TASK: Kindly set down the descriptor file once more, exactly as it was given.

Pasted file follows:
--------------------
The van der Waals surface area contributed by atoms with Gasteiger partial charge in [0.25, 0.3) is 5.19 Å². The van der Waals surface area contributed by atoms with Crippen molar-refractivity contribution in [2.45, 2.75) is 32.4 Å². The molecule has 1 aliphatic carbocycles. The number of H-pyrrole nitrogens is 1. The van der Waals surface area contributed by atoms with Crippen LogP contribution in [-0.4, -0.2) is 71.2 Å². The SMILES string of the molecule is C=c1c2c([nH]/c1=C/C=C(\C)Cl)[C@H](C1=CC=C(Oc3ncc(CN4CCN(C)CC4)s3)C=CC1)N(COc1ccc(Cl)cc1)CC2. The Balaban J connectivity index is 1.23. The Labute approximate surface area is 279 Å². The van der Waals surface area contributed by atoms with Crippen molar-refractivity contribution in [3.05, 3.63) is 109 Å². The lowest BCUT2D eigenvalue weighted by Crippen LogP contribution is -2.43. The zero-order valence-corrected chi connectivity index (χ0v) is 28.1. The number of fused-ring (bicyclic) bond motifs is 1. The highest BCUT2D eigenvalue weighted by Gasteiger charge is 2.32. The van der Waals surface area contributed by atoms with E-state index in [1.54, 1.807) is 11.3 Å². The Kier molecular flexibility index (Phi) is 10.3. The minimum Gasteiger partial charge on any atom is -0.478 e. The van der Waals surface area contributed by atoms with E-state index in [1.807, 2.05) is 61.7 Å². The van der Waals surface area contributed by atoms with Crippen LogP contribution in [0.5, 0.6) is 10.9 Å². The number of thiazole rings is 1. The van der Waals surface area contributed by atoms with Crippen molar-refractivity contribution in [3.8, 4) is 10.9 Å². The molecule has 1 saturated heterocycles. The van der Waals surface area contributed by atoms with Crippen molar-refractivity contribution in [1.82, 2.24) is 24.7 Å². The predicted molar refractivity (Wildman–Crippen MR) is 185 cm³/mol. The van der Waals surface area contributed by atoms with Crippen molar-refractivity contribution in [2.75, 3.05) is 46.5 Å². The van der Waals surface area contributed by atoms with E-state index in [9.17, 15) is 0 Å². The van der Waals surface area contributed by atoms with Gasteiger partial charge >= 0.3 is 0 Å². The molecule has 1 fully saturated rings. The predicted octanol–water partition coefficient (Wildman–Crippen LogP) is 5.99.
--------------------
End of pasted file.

The van der Waals surface area contributed by atoms with Gasteiger partial charge in [0.25, 0.3) is 5.19 Å². The van der Waals surface area contributed by atoms with Crippen molar-refractivity contribution in [2.45, 2.75) is 32.4 Å². The molecule has 1 aliphatic carbocycles. The number of H-pyrrole nitrogens is 1. The van der Waals surface area contributed by atoms with Crippen LogP contribution in [-0.4, -0.2) is 71.2 Å². The SMILES string of the molecule is C=c1c2c([nH]/c1=C/C=C(\C)Cl)[C@H](C1=CC=C(Oc3ncc(CN4CCN(C)CC4)s3)C=CC1)N(COc1ccc(Cl)cc1)CC2. The Balaban J connectivity index is 1.23. The Labute approximate surface area is 279 Å². The van der Waals surface area contributed by atoms with Crippen molar-refractivity contribution in [3.05, 3.63) is 109 Å². The lowest BCUT2D eigenvalue weighted by Crippen LogP contribution is -2.43. The zero-order valence-corrected chi connectivity index (χ0v) is 28.1. The number of fused-ring (bicyclic) bond motifs is 1. The highest BCUT2D eigenvalue weighted by Gasteiger charge is 2.32. The van der Waals surface area contributed by atoms with E-state index in [1.54, 1.807) is 11.3 Å². The Kier molecular flexibility index (Phi) is 10.3. The minimum Gasteiger partial charge on any atom is -0.478 e. The van der Waals surface area contributed by atoms with E-state index in [1.807, 2.05) is 61.7 Å². The van der Waals surface area contributed by atoms with Crippen LogP contribution in [0.5, 0.6) is 10.9 Å². The number of thiazole rings is 1. The van der Waals surface area contributed by atoms with Crippen molar-refractivity contribution in [3.8, 4) is 10.9 Å². The molecule has 1 saturated heterocycles. The van der Waals surface area contributed by atoms with Crippen molar-refractivity contribution in [1.82, 2.24) is 24.7 Å². The predicted molar refractivity (Wildman–Crippen MR) is 185 cm³/mol. The van der Waals surface area contributed by atoms with Crippen molar-refractivity contribution in [2.75, 3.05) is 46.5 Å². The van der Waals surface area contributed by atoms with E-state index in [9.17, 15) is 0 Å². The van der Waals surface area contributed by atoms with Gasteiger partial charge >= 0.3 is 0 Å². The molecule has 1 fully saturated rings. The predicted octanol–water partition coefficient (Wildman–Crippen LogP) is 5.99.